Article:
과용시 신장에 해가 되는 식품과 수산염(Oxalic Acid) 채소 리스트


낮은 수산염을 함유한 야채는 칼슘의 흡수를 개선한다;


2004 년 영국 영양학 저널에 보고된 연구에서, 

높은 옥살산(시금치) 식사를 한 참가자의 마그네슘 흡수양은 약 27 % 이었고,

낮은 옥살산(케일) 식사를 한 참가자의 마그네슘 흡수양은 약 37 %이었다.

이 연구는 옥살산 함량이 낮은 음식을 먹음으로인해  

미네랄의 흡수, 특히 칼슘흡수를 증가시킬 수 있음을 보여준 것이다.

(마그네슘은 칼슘의 대사와 흡수를 돕는 미네랄이다.)


마그네슘과 칼슘의 관계:

이들 둘은 세포에서 함께 작동하는데, 마그네슘은 칼슘을 흡수하기 위한 기본적으로 중요한 것.

마그네슘에 의해 자극된 칼슘은 근육이완에 도움을 준다.

따라서, 마그네슘과 칼슘의 적절한 섭취는 생리통을 포함한 고통스러운 경련을 막을 수 있다(유진의 해설)



수산이 높은 야채를 생으로 많이 먹는 것은 피해야한다.


이런 재료는 살짝 데치거나 기름에 볶는 요리가 좋다.

옥살산 염은 식물의 품종과 수확 시간에 걸쳐 변화하는데,

USDA (U.S. Department of Agriculture) 에서는 

이들 식품목록을 발표해두고 매년 업데이트하고 있다.


수산이 든 많이 든 식품 목록(함량이 높은 순)


파슬리 Parsley   1.70

차이브 Chives   1.48

쇠비름 Purslane   1.31

카사바 Cassava(tapioca) 1.26

아마란스 Amaranth   1.09

시금치 Spinach   0.97

비트잎 Beet leaves   0.61

당근   Carrot   0.50


무 0.48

콜라드 0.45

마늘 0.36

브뤼셀 0.36

콩 (스냅) 0.36

상추 0.33

물냉이 0.31


0.24 ~ 0.10 항목 :

고구마

순무

치코리

셀러리

브로콜리

가지

콜리 플라워

아스파라거스

엔다이브

양배추


0.05 ~ 0.03 항목 :

완두콩

오크라

양파

순무잎

감자

토마토

양방 풀 나물

피망


0.02 ~ 0.01 항목 :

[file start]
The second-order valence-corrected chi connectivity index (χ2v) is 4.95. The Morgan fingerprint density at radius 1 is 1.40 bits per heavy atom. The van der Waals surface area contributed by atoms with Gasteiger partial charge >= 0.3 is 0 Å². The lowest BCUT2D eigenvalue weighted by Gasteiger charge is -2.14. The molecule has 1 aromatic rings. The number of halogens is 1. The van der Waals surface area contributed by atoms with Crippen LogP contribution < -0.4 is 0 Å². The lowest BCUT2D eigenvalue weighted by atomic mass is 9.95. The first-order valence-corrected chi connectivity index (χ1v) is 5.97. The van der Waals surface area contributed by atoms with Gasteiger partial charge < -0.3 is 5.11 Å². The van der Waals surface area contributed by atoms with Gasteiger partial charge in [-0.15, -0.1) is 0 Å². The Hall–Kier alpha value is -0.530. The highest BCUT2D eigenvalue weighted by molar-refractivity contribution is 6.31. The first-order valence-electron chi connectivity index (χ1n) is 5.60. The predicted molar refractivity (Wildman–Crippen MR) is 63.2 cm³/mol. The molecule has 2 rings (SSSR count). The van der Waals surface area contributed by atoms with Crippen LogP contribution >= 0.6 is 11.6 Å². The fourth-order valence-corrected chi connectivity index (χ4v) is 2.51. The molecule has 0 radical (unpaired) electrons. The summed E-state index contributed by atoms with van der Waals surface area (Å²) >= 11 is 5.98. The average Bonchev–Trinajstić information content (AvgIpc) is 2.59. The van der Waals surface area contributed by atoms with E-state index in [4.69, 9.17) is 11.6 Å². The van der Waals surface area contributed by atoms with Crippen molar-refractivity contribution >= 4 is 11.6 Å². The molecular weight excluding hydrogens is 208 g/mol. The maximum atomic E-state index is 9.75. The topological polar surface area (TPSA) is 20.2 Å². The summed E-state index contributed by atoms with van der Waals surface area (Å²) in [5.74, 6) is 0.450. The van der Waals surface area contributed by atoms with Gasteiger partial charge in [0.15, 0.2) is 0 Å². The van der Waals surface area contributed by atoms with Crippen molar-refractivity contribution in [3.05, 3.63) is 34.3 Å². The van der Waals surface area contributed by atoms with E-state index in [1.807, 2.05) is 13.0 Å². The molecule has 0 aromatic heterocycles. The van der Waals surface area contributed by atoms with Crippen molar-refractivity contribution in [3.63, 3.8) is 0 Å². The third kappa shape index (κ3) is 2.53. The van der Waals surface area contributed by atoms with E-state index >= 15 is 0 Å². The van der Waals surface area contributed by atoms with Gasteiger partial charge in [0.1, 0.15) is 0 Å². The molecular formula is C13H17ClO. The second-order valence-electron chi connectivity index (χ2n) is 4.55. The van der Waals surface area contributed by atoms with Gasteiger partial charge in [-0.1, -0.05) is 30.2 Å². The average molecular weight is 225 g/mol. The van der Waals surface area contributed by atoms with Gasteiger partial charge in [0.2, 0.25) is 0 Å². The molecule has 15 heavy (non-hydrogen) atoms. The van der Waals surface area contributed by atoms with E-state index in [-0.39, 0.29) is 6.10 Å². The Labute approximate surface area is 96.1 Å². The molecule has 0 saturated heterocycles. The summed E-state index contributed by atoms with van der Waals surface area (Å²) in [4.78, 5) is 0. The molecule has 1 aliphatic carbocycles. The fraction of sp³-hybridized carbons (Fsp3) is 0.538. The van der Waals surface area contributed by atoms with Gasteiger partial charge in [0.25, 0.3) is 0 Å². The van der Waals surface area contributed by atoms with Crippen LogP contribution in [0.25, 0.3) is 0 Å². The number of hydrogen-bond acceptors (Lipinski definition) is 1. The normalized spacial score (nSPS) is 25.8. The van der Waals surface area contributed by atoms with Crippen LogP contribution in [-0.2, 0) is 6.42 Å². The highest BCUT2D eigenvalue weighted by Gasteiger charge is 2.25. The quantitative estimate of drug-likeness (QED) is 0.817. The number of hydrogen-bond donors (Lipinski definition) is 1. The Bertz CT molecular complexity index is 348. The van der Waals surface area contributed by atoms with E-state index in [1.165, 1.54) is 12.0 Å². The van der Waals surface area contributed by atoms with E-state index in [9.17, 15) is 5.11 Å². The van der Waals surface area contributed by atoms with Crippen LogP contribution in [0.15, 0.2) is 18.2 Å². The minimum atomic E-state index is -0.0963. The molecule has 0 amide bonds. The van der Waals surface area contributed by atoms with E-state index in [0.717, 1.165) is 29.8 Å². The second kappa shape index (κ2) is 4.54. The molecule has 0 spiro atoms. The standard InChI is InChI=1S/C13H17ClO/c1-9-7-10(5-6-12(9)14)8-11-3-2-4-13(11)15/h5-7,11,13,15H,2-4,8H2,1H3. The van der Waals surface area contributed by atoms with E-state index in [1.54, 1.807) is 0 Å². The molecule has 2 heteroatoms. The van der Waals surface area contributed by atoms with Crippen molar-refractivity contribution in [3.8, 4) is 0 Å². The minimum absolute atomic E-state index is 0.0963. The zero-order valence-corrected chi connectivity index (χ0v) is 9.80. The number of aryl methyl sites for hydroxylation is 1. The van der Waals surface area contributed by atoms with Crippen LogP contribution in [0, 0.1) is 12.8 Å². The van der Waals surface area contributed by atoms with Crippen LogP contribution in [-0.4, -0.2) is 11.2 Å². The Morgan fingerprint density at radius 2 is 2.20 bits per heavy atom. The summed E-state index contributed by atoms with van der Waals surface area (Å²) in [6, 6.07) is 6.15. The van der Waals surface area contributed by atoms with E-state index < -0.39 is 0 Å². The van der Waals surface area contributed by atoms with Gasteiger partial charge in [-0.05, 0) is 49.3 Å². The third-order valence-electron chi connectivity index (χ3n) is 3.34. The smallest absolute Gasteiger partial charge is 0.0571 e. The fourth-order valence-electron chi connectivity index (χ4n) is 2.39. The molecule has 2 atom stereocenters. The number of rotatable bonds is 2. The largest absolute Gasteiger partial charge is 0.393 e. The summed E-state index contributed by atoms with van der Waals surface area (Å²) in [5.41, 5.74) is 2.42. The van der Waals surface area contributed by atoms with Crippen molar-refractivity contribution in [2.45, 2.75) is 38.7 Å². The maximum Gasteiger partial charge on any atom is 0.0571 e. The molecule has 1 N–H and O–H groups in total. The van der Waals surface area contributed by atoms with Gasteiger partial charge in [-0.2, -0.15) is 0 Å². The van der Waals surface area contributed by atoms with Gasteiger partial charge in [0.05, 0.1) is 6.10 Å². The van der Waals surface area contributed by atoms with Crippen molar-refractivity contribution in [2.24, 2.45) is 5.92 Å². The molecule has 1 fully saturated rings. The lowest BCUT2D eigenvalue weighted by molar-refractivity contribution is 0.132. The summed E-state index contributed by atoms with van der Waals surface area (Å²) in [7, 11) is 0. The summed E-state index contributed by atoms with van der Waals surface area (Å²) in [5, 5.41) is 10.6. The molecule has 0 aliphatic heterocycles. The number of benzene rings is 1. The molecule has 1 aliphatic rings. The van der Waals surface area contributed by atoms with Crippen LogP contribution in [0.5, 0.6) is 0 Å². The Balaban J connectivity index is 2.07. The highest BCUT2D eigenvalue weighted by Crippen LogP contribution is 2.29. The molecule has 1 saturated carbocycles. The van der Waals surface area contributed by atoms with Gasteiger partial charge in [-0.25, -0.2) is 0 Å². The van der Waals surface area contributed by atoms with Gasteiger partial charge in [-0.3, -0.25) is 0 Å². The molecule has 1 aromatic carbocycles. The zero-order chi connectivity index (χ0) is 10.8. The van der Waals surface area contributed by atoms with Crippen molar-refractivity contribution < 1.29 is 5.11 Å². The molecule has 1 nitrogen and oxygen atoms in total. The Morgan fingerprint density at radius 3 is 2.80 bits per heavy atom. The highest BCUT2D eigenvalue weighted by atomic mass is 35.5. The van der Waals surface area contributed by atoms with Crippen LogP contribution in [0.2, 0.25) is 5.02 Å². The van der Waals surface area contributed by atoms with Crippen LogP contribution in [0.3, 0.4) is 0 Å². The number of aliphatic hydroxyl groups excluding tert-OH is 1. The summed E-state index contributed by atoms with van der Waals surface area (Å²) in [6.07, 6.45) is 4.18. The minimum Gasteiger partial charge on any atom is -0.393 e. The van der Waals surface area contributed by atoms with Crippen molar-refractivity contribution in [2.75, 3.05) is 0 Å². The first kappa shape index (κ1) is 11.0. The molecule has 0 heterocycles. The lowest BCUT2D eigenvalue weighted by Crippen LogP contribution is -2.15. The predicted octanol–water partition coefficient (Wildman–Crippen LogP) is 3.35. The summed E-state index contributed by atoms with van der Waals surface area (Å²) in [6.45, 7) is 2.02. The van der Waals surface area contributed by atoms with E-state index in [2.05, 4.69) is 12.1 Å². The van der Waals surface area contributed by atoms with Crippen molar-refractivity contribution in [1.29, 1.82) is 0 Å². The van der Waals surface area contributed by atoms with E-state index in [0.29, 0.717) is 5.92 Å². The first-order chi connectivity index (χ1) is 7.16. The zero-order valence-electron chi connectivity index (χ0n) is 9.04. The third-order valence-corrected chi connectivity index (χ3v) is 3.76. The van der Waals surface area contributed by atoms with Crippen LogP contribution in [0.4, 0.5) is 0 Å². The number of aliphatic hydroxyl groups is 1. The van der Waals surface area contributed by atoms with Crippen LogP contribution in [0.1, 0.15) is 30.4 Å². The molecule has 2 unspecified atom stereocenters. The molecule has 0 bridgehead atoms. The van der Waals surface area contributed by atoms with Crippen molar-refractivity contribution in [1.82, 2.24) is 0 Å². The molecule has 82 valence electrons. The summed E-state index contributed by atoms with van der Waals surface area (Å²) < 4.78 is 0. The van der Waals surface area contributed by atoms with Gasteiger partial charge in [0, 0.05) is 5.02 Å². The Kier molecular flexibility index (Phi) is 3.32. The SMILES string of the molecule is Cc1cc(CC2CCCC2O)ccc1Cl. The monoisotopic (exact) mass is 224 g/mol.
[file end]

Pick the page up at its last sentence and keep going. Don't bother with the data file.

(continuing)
케일

오이

스쿼시(호박)

고수잎

옥수수 (달콤한)


출처/ Source(영어백과)







사진/ 파슬리와 쇠비름




수산을 감소 시키는 요리법은

삶기, 찌기, 발효하기가 있다.


2005 연구에서 끓인 음식에서 옥살산의 함량이 감소 한것으로 나타났다.

시금치를 수증기로 찌면 수산이 42 %로 감소하는 반면 

끓는물에 데치면  87 퍼센트에 의해 옥살산을 줄일 수있는 것으로 나타났다.

옥살산은 끓는 물에 쉽게 파괴된다.

수산채소는 끓는 물에 데쳐 그 물은 버리는 것이 좋다.

모든 어머니가 스프나 국물로 쓸 채소 삶은 물을 저장하지만,

이 경우(옥살산이 많이 함유한 채소)는 버리는 것이 좋다.


더 효과적인 전략은 옥살 레이트가 높은 음식은 발효하는 것이다.

신선한 채소의 효소를 유지하는 한편, 유익한 박테리아를 추가하고, 

비타민 B의 함량을 증가하기 때문에...(이건 내 마음에 드는 전략이군!)

채소를 끓이거나 스팀시에는 미네랄 손실이 되기 때문이다.


식품 미생물학의 2005 년 연구에서 

발효주스는 철분을 16배 증가 시킨 것으로 나타났다.

시금치와 같은 철 성분이 높은 야채는 주서에 갈아 마시는 것 보다는

발효주스로 마실때, 더 많은 철분을 흡수 할 수 있다는 것이다.

높은 함량의 수산채소를 섭취할때,

(일부 엽산 손실이 따르더라도) 옥살 레이트 수준을 줄이기 위해, 

살짝 데치거나 익힌 샐러드 혹은 발효하여 먹는 것이 좋다.



다음은 옥살산과 관련되며, 신장을 손상하는 식품에 관한 정보이다.


신장은 혈액에서 걸러낸

독소를 소변을 통해 내보내기위해 꾸준히 작동한다.


신장의 역할을 방해하는 식품을 지나치게 섭취하면

신장을 손상시킬 수 있다.


다음과 같은 식품은 과용을 피하고

적당히 섭취해야...


인산염 과다 식품 :

인산염은 혈관에 직접적인 영향을 미친다.

콜라와 냉동식품 등의 탄산청량음료와 가공 식품은 

혈액의 인산 수준을 높이는 것으로 악명이 높다.


수산 과다식품 :

옥살산 염은 수산 염 결석의 형성에 연루되어 있으며,

소변과 신장 손상의 흐름을 방해 할 수 있다.

각종 결석에 연류된 경험자들은

옥살산 과다식품(견과, 초콜렛, 일부채소) 과용을 피하는 것이 좋다.

신부전 단계에서는

바나나와 토마토 같은 칼륨이 많은 것도 피해야한다.


단것 :

당뇨병은 신장 손상의 일반적인 원인이다.


소금:

과도한 염은 혈압 상승시키고

이 과정에서 신장 손상의 원인이 된다.


고기류:

신장은 결과적으로 단백질 대사의 부산물인